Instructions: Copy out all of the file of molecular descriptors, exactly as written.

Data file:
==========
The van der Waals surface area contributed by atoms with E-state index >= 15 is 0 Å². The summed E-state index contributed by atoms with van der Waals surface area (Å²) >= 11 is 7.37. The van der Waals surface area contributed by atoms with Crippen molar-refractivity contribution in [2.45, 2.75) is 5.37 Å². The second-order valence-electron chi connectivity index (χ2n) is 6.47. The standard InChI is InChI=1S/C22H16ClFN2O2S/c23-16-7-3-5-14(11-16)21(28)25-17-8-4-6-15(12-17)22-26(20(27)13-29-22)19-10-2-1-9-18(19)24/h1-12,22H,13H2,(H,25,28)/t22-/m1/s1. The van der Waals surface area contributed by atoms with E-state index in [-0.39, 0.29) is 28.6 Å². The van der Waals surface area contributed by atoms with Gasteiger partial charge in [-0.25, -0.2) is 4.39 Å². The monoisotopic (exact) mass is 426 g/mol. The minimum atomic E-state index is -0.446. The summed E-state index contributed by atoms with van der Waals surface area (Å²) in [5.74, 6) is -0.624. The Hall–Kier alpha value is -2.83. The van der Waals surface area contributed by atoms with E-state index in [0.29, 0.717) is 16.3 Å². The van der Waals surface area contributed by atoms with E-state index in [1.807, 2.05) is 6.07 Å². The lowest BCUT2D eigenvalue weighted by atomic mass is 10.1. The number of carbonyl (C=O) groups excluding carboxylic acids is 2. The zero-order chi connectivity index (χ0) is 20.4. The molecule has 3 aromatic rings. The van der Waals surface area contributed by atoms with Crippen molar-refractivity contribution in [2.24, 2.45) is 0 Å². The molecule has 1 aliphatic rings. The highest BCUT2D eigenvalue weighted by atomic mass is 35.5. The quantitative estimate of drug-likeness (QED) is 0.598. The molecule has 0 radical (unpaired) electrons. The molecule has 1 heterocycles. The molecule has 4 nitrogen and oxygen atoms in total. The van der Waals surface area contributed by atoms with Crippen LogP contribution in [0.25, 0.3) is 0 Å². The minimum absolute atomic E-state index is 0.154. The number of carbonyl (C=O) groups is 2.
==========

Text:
The van der Waals surface area contributed by atoms with E-state index >= 15 is 0 Å². The summed E-state index contributed by atoms with van der Waals surface area (Å²) >= 11 is 7.37. The van der Waals surface area contributed by atoms with Crippen molar-refractivity contribution in [2.45, 2.75) is 5.37 Å². The second-order valence-electron chi connectivity index (χ2n) is 6.47. The standard InChI is InChI=1S/C22H16ClFN2O2S/c23-16-7-3-5-14(11-16)21(28)25-17-8-4-6-15(12-17)22-26(20(27)13-29-22)19-10-2-1-9-18(19)24/h1-12,22H,13H2,(H,25,28)/t22-/m1/s1. The van der Waals surface area contributed by atoms with E-state index in [-0.39, 0.29) is 28.6 Å². The van der Waals surface area contributed by atoms with Gasteiger partial charge in [-0.25, -0.2) is 4.39 Å². The monoisotopic (exact) mass is 426 g/mol. The minimum atomic E-state index is -0.446. The summed E-state index contributed by atoms with van der Waals surface area (Å²) in [5.74, 6) is -0.624. The Hall–Kier alpha value is -2.83. The van der Waals surface area contributed by atoms with E-state index in [0.29, 0.717) is 16.3 Å². The van der Waals surface area contributed by atoms with E-state index in [1.807, 2.05) is 6.07 Å². The lowest BCUT2D eigenvalue weighted by atomic mass is 10.1. The number of carbonyl (C=O) groups excluding carboxylic acids is 2. The zero-order chi connectivity index (χ0) is 20.4. The molecule has 3 aromatic rings. The van der Waals surface area contributed by atoms with Crippen molar-refractivity contribution in [2.24, 2.45) is 0 Å². The molecule has 1 aliphatic rings. The highest BCUT2D eigenvalue weighted by atomic mass is 35.5. The quantitative estimate of drug-likeness (QED) is 0.598. The molecule has 0 radical (unpaired) electrons. The molecule has 1 heterocycles. The molecule has 4 nitrogen and oxygen atoms in total. The van der Waals surface area contributed by atoms with Crippen LogP contribution in [0.25, 0.3) is 0 Å². The minimum absolute atomic E-state index is 0.154. The number of carbonyl (C=O) groups is 2.